Which means: The more often you eat, the more fat you burn.

Fat versus calories

Just for the record: You’re always burning a ratio of calories to fat. When you’re burning calories, you’re burning through carbohydrates, not fat. When you’re burning fat, you’re using oxygen. When you come to the end of your carb stores, that’s when you bonk, or hit the wall; burning fat stores is what helps you exercise longer.

Still, the more fit you are and the more lean body mass you have, the more of everything you’ll burn, both calories and fat—and the more efficiently you’re pull from your fat stores when exercising.

Don’t forget to have fun

An endless variety of activities will help you burn fat: swimming, biking, basketball, hiking, cross-country skiing, anything cardiovascular—and of course, strength training. Just moving is a start. Take the time to get in shape and see what you like to do.

“Do whatever your passion is,” Matyas stresses. “This is a journey, after all.”

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Learn more about how the Chef by Request zone-inspired meals help burn fat.
Learn more about Chef by Request’s affiliation with the local CrossFit community.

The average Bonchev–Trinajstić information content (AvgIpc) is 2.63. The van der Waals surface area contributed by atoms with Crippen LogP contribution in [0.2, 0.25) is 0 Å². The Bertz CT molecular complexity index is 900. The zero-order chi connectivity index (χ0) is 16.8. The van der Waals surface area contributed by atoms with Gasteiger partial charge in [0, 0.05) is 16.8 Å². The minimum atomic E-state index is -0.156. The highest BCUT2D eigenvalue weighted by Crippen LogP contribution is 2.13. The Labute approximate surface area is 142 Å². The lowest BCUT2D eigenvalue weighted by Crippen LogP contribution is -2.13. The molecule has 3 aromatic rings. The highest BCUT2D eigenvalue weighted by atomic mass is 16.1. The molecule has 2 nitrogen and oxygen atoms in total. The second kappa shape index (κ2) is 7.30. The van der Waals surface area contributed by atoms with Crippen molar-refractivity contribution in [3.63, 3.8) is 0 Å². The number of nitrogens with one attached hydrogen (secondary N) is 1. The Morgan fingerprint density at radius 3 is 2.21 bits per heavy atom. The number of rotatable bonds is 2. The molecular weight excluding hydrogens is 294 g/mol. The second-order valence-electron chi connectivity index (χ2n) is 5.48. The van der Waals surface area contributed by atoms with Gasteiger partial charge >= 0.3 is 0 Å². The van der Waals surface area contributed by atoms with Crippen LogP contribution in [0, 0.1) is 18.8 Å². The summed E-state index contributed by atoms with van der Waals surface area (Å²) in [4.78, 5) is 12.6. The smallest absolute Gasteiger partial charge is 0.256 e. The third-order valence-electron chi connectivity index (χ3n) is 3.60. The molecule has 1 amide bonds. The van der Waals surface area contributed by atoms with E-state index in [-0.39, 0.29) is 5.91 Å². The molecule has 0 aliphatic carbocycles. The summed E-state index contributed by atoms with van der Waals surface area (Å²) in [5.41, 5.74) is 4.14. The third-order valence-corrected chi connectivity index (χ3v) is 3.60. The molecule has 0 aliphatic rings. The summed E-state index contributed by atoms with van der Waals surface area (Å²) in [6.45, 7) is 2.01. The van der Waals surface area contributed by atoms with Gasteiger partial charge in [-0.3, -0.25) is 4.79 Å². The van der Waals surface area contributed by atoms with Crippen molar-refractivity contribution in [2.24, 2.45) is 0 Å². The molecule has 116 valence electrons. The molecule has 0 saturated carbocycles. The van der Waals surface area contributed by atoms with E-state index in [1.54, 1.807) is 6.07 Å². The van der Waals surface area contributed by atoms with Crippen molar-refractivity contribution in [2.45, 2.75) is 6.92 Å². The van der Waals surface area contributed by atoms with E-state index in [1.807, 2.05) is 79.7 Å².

Learn more about our Performance Paleo meals for athletes.

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Good food that’s good for you just doesn’t get any better than this.

For starters, there’s the squash family—from pumpkins to golden nuggets to sweet pepper squash. Then there are mushrooms foraged fresh from the forest floor and apples crisp from the tree. Throw in hearty greens and lettuces, a sprinkling of nuts, and the succulence of the fattened Northwest salmon—and autumn eating is in full swing. 

All of this bounty goes into seasonal dishes tailored to zone diet requirements—foods that support insulin-regulated and gluten-free eating habits, cooked fresh and delivered to you. Because we know that the fresher the food, the more vitamins and minerals you get, too.  

 What’s Cooking in Seattle and Portland

The Northwest’s record-hot summer yielded an amazing bounty of fruit and vegetables. We have even been blessed with a couple of surprises: a late crop of golden raspberries and an early arrival of blood oranges that are perfect for muffins, pancakes, and salads or cutting into wedges for breakfast. Seattle-based Chef by Request chef Patrick Fagan gets his food and produce from local farmers’ markets and area suppliers—the kind of folks who might show up at his kitchen with freshly-picked trumpet mushrooms in hand. Fagan says, “Grocery shopping? It’s all play to me.”

For many of us, October is the Season of the Squash. This veggie brings a lot of added natural sweetness without being high in sugars. Fagan likes to pair a sweet pepper squash with citrus—perhaps adding some orange zest or a hint of lime. Expect to see plenty of leafy green side dishes, like red kale, Swiss chard, and spinach. “I like roasting veggies this time of year, too,” he adds.

Then there’s the salmon. It’s the end of their run and they’re at their best. “The flesh has silkiness,” Fagan says, “a melt-in-the mouth quality that’s creamy and rich.” Plus, salmon is filled with those great Omega-3 oils.